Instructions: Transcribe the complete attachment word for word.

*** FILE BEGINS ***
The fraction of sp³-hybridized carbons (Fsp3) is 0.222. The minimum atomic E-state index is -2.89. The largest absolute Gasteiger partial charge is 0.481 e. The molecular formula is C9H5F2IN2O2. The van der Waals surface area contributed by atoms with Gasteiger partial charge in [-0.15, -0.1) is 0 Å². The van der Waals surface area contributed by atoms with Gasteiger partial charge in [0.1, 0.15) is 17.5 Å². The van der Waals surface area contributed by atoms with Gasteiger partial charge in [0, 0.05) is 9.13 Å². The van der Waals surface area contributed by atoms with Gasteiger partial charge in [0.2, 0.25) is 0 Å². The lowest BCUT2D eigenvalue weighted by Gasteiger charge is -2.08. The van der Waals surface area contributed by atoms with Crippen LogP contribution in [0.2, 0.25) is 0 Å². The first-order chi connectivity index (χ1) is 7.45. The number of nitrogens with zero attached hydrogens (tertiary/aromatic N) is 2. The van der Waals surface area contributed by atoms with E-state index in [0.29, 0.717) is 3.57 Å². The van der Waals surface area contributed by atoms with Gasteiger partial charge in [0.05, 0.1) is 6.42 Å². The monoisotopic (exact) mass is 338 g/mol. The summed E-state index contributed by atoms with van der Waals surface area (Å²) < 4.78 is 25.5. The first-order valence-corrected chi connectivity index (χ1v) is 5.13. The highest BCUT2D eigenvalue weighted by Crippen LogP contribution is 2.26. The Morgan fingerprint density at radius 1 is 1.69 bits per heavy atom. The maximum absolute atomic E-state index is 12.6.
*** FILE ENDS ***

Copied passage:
The fraction of sp³-hybridized carbons (Fsp3) is 0.222. The minimum atomic E-state index is -2.89. The largest absolute Gasteiger partial charge is 0.481 e. The molecular formula is C9H5F2IN2O2. The van der Waals surface area contributed by atoms with Gasteiger partial charge in [-0.15, -0.1) is 0 Å². The van der Waals surface area contributed by atoms with Gasteiger partial charge in [0.1, 0.15) is 17.5 Å². The van der Waals surface area contributed by atoms with Gasteiger partial charge in [0, 0.05) is 9.13 Å². The van der Waals surface area contributed by atoms with Gasteiger partial charge in [0.2, 0.25) is 0 Å². The lowest BCUT2D eigenvalue weighted by Gasteiger charge is -2.08. The van der Waals surface area contributed by atoms with Crippen LogP contribution in [0.2, 0.25) is 0 Å². The first-order chi connectivity index (χ1) is 7.45. The number of nitrogens with zero attached hydrogens (tertiary/aromatic N) is 2. The van der Waals surface area contributed by atoms with E-state index in [0.29, 0.717) is 3.57 Å². The van der Waals surface area contributed by atoms with Gasteiger partial charge in [0.05, 0.1) is 6.42 Å². The monoisotopic (exact) mass is 338 g/mol. The summed E-state index contributed by atoms with van der Waals surface area (Å²) < 4.78 is 25.5. The first-order valence-corrected chi connectivity index (χ1v) is 5.13. The highest BCUT2D eigenvalue weighted by Crippen LogP contribution is 2.26. The Morgan fingerprint density at radius 1 is 1.69 bits per heavy atom. The maximum absolute atomic E-state index is 12.6.